Thursday, 19 April 2018
Champions DEFGH (Sawgrass Marriott)
As the coastal population has increased in the United States, a greater number of people are now at risk of impacts from tropical cyclones (TCs) that either make landfall or come close to making landfall. Rapid changes in intensity can strongly affect a coastal region’s preparations for a TC, yet predicting these intensity changes remains a challenge, especially for rapidly intensifying (+30 kt in 24 h) or over-water rapidly weakening (-30 kt in 24 h) storms. Previous research has explored the physical processes that might lead to rapid intensification; however, less work has been done on exploring the contributing factors that might lead to the over-water rapid weakening of a TC.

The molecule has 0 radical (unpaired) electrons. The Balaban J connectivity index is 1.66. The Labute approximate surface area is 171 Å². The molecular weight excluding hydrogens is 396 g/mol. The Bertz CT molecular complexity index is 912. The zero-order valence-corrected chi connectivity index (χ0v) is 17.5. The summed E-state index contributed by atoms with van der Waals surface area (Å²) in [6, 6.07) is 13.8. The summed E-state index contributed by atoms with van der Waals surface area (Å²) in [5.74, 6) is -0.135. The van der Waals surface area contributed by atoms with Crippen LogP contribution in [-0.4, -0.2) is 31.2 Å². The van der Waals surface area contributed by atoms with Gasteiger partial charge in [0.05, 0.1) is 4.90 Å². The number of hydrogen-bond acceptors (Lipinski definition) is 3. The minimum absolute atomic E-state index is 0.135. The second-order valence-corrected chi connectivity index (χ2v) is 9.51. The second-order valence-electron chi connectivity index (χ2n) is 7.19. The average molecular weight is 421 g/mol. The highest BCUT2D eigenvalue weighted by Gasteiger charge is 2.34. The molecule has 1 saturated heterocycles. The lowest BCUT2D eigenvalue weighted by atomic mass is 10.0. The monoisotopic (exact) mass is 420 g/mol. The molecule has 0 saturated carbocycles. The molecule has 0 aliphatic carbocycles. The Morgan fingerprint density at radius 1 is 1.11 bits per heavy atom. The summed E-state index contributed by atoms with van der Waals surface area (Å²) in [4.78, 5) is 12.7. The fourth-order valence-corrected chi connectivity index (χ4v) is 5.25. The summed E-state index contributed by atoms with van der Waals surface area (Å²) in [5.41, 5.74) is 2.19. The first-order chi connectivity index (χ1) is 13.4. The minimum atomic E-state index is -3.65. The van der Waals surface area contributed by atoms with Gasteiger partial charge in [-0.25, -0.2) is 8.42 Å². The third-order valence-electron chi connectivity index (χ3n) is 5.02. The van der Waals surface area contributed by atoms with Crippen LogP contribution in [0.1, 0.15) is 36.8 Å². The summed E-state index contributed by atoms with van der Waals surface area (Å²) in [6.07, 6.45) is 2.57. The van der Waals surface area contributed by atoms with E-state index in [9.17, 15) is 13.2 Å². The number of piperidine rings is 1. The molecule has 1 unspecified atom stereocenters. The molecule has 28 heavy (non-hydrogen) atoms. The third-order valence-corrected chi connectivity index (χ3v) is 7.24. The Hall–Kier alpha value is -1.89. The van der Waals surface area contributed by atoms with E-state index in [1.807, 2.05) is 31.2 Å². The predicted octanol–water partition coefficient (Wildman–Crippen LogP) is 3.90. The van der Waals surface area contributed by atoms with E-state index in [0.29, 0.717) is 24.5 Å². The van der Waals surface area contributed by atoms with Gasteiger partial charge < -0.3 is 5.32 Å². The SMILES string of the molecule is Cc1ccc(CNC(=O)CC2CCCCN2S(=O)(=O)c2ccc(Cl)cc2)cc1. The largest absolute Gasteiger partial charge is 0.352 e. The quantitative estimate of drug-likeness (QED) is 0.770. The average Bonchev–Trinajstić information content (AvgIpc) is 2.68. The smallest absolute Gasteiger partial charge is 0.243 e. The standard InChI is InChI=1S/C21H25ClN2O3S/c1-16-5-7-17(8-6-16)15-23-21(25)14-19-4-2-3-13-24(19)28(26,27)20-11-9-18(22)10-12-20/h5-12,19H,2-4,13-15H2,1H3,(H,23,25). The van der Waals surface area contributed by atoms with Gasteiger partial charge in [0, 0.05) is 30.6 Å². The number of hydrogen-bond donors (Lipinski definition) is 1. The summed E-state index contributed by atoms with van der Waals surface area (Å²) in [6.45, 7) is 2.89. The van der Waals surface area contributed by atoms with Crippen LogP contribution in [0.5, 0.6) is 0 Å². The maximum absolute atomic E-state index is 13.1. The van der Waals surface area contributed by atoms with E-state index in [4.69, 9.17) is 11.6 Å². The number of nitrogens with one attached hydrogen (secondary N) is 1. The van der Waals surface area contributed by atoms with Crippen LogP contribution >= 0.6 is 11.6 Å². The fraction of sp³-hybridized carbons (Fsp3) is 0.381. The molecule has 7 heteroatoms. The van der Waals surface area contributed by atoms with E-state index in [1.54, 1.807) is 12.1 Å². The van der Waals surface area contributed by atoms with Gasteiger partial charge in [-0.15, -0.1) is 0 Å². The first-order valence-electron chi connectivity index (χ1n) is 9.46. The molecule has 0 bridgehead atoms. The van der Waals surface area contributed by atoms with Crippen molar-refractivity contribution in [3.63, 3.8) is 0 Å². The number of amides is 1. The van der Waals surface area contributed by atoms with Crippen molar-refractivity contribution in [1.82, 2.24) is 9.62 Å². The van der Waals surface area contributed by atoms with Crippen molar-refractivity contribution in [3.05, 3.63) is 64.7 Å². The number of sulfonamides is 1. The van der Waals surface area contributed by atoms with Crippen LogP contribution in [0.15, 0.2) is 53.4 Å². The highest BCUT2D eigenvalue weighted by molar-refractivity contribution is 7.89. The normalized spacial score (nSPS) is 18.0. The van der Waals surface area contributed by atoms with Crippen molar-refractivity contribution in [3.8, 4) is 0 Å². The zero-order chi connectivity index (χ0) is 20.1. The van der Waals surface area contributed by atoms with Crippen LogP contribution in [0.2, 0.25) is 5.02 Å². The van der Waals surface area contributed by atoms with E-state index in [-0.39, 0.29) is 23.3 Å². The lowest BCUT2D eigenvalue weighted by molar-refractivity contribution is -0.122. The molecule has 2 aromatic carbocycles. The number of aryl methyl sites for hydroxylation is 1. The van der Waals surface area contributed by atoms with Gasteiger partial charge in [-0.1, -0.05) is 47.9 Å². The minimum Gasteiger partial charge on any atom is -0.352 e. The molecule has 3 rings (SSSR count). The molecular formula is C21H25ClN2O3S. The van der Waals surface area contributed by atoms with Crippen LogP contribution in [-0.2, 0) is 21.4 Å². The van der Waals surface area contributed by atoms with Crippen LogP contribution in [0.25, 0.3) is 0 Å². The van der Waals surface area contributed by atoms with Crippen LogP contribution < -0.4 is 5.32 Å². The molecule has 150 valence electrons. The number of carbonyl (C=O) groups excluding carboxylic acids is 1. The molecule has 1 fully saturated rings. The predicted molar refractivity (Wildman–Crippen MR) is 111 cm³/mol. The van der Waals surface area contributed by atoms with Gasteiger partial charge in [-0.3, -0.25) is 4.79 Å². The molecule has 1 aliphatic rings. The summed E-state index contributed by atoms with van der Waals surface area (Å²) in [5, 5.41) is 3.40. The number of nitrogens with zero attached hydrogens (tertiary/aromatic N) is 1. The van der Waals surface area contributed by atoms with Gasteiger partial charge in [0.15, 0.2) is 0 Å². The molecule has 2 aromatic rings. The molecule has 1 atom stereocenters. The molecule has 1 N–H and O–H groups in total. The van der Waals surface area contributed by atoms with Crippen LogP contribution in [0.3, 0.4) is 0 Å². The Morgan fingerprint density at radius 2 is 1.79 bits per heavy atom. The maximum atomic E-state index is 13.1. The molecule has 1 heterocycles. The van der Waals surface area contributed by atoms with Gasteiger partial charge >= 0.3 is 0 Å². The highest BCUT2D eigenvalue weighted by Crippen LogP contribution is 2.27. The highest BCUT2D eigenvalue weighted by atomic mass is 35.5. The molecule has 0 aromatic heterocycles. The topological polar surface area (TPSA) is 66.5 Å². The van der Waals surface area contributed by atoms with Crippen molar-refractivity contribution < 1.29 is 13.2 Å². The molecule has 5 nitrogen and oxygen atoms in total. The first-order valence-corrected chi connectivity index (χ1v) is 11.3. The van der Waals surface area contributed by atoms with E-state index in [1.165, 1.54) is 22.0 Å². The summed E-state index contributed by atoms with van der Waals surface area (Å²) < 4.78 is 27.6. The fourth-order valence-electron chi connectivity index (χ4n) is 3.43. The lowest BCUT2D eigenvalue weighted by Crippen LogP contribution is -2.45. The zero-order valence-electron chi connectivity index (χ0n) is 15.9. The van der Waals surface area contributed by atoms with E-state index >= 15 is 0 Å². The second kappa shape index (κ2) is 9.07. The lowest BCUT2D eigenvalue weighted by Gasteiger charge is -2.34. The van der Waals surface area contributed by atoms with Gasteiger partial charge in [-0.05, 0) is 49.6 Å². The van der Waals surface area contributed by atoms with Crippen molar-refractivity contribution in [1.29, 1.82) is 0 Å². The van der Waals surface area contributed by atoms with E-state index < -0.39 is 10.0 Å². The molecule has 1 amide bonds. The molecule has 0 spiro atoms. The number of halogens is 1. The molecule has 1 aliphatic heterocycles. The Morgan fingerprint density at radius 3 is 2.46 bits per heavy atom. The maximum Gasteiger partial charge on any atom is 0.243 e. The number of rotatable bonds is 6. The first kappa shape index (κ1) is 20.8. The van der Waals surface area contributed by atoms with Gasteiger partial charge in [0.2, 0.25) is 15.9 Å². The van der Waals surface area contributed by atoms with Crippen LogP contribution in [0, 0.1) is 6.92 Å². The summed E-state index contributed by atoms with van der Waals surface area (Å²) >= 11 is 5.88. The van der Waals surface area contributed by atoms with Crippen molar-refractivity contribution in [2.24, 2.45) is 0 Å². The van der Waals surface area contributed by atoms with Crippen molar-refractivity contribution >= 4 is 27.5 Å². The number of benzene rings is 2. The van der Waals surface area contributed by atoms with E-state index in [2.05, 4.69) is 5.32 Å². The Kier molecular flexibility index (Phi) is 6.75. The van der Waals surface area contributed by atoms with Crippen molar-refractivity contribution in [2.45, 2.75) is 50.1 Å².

This poster presentation will investigate how rapid weakening is affected by sea surface temperature (SST) gradient magnitude and direction relative to the motion of a TC. We suspect the likelihood of rapid weakening increases as a TC moves parallel to a strong, negative SST gradient. Additionally, we will use infrared satellite data to determine structural changes in convection prior to a TC undergoing rapid weakening as it approaches strong SST gradients. While this study will focus on rapid weakening cases in the eastern north Pacific, these findings may be applicable to TCs interacting with SST gradients in other basins.
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